Back in a military environment in KSA at age 52 and very much on the outside here in regards to my coworkers as mental health issues are frowned on as LMF

  14. Cameron 05/11/2017 at 7:44 am .

    I also was sent to one of these appalling places at a young age. Parents mistake boarding schools as ‘ communities’ , which children and young people need as anyone does. But they are institutions, not communities .. just like prisons. One of the horrors is that young children have to form instant attachments , as they are pulled form their natural ones. These being non family authority figures, or other children. Children in these situations often retreat into fantasies or early addictive behavior – things that lead to addiction issues later in life, esp substance abuse. As an exboarding school person, and someone who has been in therapy for years and is now in treatment for substance abuse issues, I have found that so much of my dysfunctional thinking/behavior has its roots in the culture of being a child effectively being brought up in the institution as functioning as a surrogate parent . The only people they benefit are the most conformist type of children, who then go on in later later and repeat the institutional brainwashing, applying it to other institutions in later life.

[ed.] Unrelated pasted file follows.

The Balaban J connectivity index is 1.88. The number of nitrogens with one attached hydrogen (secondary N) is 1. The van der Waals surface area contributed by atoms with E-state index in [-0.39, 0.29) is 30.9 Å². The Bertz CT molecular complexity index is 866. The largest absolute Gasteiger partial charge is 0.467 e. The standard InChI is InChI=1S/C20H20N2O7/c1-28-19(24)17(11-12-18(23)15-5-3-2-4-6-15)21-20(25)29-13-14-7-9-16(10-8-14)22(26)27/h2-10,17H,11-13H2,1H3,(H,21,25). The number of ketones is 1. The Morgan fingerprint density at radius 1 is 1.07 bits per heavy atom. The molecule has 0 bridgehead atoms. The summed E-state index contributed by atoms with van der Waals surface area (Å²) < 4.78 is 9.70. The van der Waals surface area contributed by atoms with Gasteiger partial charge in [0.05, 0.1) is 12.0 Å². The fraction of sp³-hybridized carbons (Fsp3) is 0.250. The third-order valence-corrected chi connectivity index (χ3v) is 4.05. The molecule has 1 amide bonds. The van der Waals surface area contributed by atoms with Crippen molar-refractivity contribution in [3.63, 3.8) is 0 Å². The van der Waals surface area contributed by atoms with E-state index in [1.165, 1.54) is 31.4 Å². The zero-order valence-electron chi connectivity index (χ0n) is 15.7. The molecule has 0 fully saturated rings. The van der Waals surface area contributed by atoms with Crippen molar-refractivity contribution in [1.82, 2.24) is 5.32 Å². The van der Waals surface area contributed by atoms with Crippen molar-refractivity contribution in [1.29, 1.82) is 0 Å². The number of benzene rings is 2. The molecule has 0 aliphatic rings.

15. Ruth wilkinson 06/11/2017 at 3:37 pm .

    I can totally relate to this. I was sent away to boarding school when I was 5 till the age of 10. My parents gave me photographs of them but I couldn’t bear to look at them. I feel I did a life time of grieving in those early years and now have no emotions left.I cannot find anywhere inside me feelings of love nor do I feel sad at losing anyone whether it be death or just leaving. The exception is towards animals I can love them and be upset when I lose them. I do ‘t know if this is common.

  16. Lucy Carr 12/11/2017 at 11:11 am .